Clergy named in report held multiple assignments throughout La Crosse Diocese

Wisconsin diocese names priests accused of child sex abuse
WICU via CNN

LA CROSSE, Wis. (WKBT)– A report on clergy sexual abuse released by the Diocese of La Crosse shows the clergy members moved around several times. They served in churches, hospitals and schools throughout its 19 county area, and some served outside the Diocese.

A total of 25 clergy members with ties to the diocese were named in the child sexual abuse report released this weekend. They spent time in the Diocese of La Crosse, which has parishes throughout much of Western and Central Wisconsin.

The report goes on to list where these priests and deacons served. A number of those accused worked at the same places at some point, such as St. Joseph the Workman, Holy Trinity, St. James the Less and Aquinas High School in La Crosse.

Others had pastoral assignments with the Archdiocese of St. Paul/Minneapolis or at the Diocese of La Crosse as curia staff. Two of the clergy members were assigned to the Veterans Administration Hospital in Tomah.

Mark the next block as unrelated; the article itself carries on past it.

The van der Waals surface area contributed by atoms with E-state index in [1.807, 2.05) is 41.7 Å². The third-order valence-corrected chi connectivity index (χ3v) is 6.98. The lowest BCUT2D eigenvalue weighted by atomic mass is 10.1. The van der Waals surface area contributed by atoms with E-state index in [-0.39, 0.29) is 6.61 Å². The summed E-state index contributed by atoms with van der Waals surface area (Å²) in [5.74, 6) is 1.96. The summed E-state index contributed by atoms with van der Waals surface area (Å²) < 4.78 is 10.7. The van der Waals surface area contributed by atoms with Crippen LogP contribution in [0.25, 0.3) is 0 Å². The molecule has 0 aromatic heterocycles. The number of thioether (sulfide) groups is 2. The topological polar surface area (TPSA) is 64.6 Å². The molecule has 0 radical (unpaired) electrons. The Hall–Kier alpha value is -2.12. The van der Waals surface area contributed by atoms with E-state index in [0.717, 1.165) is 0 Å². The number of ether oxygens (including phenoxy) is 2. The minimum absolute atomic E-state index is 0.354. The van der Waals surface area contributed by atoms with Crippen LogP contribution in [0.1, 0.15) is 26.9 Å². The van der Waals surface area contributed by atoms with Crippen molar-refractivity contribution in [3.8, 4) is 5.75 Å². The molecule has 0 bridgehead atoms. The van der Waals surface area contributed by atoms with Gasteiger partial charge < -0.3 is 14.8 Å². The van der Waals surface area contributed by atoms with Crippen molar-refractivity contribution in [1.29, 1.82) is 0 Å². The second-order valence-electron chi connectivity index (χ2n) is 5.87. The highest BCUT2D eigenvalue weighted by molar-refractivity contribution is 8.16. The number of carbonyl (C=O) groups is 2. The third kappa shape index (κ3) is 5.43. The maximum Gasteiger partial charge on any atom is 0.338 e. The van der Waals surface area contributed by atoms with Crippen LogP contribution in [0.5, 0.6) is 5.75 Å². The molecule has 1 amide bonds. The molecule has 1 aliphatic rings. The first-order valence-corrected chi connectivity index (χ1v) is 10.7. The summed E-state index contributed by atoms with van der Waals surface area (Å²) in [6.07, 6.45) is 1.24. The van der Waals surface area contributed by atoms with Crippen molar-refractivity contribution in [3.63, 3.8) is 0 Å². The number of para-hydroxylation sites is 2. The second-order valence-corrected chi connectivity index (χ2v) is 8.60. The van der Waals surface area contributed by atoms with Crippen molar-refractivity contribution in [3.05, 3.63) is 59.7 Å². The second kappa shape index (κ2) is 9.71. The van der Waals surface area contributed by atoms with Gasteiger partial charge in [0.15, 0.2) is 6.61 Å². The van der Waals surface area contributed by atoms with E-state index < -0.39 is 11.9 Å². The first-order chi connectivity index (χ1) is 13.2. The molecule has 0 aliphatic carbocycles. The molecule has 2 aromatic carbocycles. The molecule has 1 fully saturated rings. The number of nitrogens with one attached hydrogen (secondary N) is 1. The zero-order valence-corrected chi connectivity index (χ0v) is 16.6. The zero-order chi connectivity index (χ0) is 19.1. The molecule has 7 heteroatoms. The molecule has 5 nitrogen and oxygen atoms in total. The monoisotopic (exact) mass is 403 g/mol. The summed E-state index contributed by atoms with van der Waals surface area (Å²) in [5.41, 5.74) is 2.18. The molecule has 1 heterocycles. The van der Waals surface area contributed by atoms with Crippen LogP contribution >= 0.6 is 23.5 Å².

It’s important to note that the diocese does not say where or when the alleged abuse occurred. Further, it said in the public report, “the fact that a specific parish is on the list does not mean that an act of abuse occurred at said parish. [Its] only significance is that a priest on our list once served at that parish.”

Any future allegations may be similar in this way. The diocese said if any more allegations are substantiated, it will add the name of the priest of deacon to the disclosure section of its website.

This differs from other reports, like the one from the Diocese of Winona-Rochester. It named 18 priests accused of abusing minors and other misconduct. And, it detailed the extent of the accusations against clergy members and the ways the church sometimes reassigned the priests after the allegations.

In a public statement, Bishop William Patrick Callahan did not address why the church did not include more information about where and when the conduct occurred. Instead, he focused on the disclosure of names as an important and necessary step.

The diocese has declined to make Bishop Callahan available for interviews to ask questions about the report.

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